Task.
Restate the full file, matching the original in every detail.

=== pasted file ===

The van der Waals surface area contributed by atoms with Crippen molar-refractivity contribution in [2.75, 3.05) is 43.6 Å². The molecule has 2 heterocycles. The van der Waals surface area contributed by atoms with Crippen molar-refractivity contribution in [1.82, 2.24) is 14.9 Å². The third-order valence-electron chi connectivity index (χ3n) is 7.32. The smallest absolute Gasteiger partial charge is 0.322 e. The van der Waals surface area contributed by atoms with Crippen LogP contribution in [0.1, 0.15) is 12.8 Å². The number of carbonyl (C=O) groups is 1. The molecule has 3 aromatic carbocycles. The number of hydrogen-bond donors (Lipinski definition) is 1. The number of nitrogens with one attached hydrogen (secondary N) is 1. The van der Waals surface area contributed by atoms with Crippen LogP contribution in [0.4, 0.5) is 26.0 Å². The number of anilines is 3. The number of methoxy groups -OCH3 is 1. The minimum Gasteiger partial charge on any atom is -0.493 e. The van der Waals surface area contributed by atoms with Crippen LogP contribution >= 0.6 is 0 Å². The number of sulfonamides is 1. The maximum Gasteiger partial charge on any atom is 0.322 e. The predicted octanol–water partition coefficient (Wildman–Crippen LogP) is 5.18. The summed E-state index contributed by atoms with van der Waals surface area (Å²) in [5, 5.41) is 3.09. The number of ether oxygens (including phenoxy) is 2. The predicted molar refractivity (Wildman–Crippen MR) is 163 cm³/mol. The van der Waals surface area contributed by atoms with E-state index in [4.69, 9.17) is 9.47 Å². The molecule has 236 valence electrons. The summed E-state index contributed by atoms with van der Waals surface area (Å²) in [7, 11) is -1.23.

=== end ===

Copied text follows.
The van der Waals surface area contributed by atoms with Crippen molar-refractivity contribution in [2.75, 3.05) is 43.6 Å². The molecule has 2 heterocycles. The van der Waals surface area contributed by atoms with Crippen molar-refractivity contribution in [1.82, 2.24) is 14.9 Å². The third-order valence-electron chi connectivity index (χ3n) is 7.32. The smallest absolute Gasteiger partial charge is 0.322 e. The van der Waals surface area contributed by atoms with Crippen LogP contribution in [0.1, 0.15) is 12.8 Å². The number of carbonyl (C=O) groups is 1. The molecule has 3 aromatic carbocycles. The number of hydrogen-bond donors (Lipinski definition) is 1. The number of nitrogens with one attached hydrogen (secondary N) is 1. The van der Waals surface area contributed by atoms with Crippen LogP contribution in [0.4, 0.5) is 26.0 Å². The number of anilines is 3. The number of methoxy groups -OCH3 is 1. The minimum Gasteiger partial charge on any atom is -0.493 e. The van der Waals surface area contributed by atoms with Crippen LogP contribution >= 0.6 is 0 Å². The number of sulfonamides is 1. The maximum Gasteiger partial charge on any atom is 0.322 e. The predicted octanol–water partition coefficient (Wildman–Crippen LogP) is 5.18. The summed E-state index contributed by atoms with van der Waals surface area (Å²) in [5, 5.41) is 3.09. The number of ether oxygens (including phenoxy) is 2. The predicted molar refractivity (Wildman–Crippen MR) is 163 cm³/mol. The van der Waals surface area contributed by atoms with E-state index in [4.69, 9.17) is 9.47 Å². The molecule has 236 valence electrons. The summed E-state index contributed by atoms with van der Waals surface area (Å²) in [7, 11) is -1.23.